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Belfast Live
Belfast Live
Conor Coyle

Omagh UUP candidate says people sick of ‘negative unionism’

The UUP council candidate for Omagh town has said people in the local community are sick of what he calls "negative unionism|.

Ulster Unionist councillor Matthew Bell was co-opted to Fermanagh and Omagh District Council two years ago, as the youngest elected member in the council.

Now aged 23, Bell is standing for election for the first time for the party in next week’s local government elections, and says he believes the DUP will be punished at the polls for their failure to return to Stormont over the Northern Ireland Protocol and the Windsor Framework.

READ MORE: ‘Total shock and numbness’ in Co Tyrone football club after death of player hours after league win

“I’m getting the message that people are sick of the Stormont impasse and sick of negative unionists,” Bell told Belfast Live.

“I have been trying to present myself as positive and confident, which I do think is what the unionist community in Omagh wants.

“When we look at unionism at the minute it is so often presented as negative, and when people see a negative they want change.

“We’re in the middle of the campaign now and I’ve knocked on hundreds of doors and the message is overwhelmingly get back to work and do your jobs.

“There is a lot of anger throughout the community within Omagh that Stormont isn’t working.

“There is still problems with the Windsor Framework, but they are issues that can be resolved with a bit of political will.

“The people of this country are suffering, their education system is faltering, their health system is faltering and their doesn’t seem to be any political leadership in sight.

“Health, education and infrastructure are devolved matters and to say that these issues are not being caused by a lack of Stormont is wrong.”

The Ulster Unionists lost one seat in last year’s NI Assembly election and saw a slight drop in their first percentage share vote.

However a disastrous campaign in West Tyrone was plagued by resignations and suspensions of party members after the catapulting in of Co Armagh farmer Ian Marshall as the party’s candidate in the area.

Marshall finished in eighth place in terms of first preference votes after a surge for TUV candidate Trevor Clarke.

However Bell says the fact the TUV is only running two candidates in seven DEAs across Fermanagh and Omagh means a lot of its losses could be reversed this time around.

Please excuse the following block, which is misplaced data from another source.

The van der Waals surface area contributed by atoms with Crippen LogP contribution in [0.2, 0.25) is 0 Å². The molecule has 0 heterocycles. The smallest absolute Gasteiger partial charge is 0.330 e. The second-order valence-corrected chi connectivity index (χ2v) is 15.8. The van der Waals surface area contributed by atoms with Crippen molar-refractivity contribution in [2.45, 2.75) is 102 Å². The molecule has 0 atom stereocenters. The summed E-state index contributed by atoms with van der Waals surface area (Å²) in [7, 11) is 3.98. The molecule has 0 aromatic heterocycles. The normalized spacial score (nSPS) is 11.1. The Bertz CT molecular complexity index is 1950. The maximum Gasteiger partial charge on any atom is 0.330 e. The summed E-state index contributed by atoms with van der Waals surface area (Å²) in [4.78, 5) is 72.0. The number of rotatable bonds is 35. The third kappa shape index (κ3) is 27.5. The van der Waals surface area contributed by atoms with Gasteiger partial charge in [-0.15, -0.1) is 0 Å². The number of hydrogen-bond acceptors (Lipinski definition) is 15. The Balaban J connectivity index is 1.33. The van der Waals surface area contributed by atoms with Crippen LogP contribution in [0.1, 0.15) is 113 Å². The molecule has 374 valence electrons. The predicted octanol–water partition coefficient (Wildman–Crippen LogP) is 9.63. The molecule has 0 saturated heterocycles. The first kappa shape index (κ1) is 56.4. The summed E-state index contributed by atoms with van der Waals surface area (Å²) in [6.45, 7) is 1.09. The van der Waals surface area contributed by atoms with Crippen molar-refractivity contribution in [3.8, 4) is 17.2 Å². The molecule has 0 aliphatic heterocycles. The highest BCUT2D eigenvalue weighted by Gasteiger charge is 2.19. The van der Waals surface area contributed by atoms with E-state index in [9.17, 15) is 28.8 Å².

“If you look at the vote internally within unionism the TUV were the big winners in West Tyrone, but they are not standing one single local council candidate within West Tyrone.

“That suggests to me that the TUV’s momentum has run out and they don’t have the individual talent locally to be in the council chamber.

“It’s a strange note that they aren’t running anyone, and it brims me with confidence that the Ulster Unionists will return our councillors.

“If you dig into the real nitty gritty of the results (at the 2022 Assembly Elections), I don’t think it was as disastrous as some people make out.

“I do think it’s quite blasé to say that it was a bad election, as a party we’ve certainly had worse.”

One issue which has caused controversy locally in recent weeks is the local council’s provision of welcome signs on the entrance into both Omagh and Enniskillen.

The signs are part of a wider ‘rebranding’ of Omagh town, but the £145,000 cost and appearance of the signs has been criticised by local residents.

READ MORE: Cost of new Enniskillen and Omagh welcome signs hits almost £150,000

Bell, who chairs the Omagh Place Shaping Plan steering group, admitted that the signs were ‘ugly’ and that a mistake had been made by the council and those that voted for them.

“The signs themselves are undoubtedly ugly and a mistake has been made there,” Bell said.

“What they fall into is a wider policy of branding Omagh as the heart of Tyrone.

One of the new gateway signs welcoming drivers to Enniskillen (Belfast Live)

“The council is trying to promote Omagh both internally within Northern Ireland and the rest of the UK and the island of Ireland.

“We call ourselves the heart of Tyrone because we are the county town and we’re very proud of being the county town.

“The long term plan for this is to encourage investment and tourism, and all that will lead to a more prosperous Omagh.

“But the signs themselves are ugly and a mistake has been made.”


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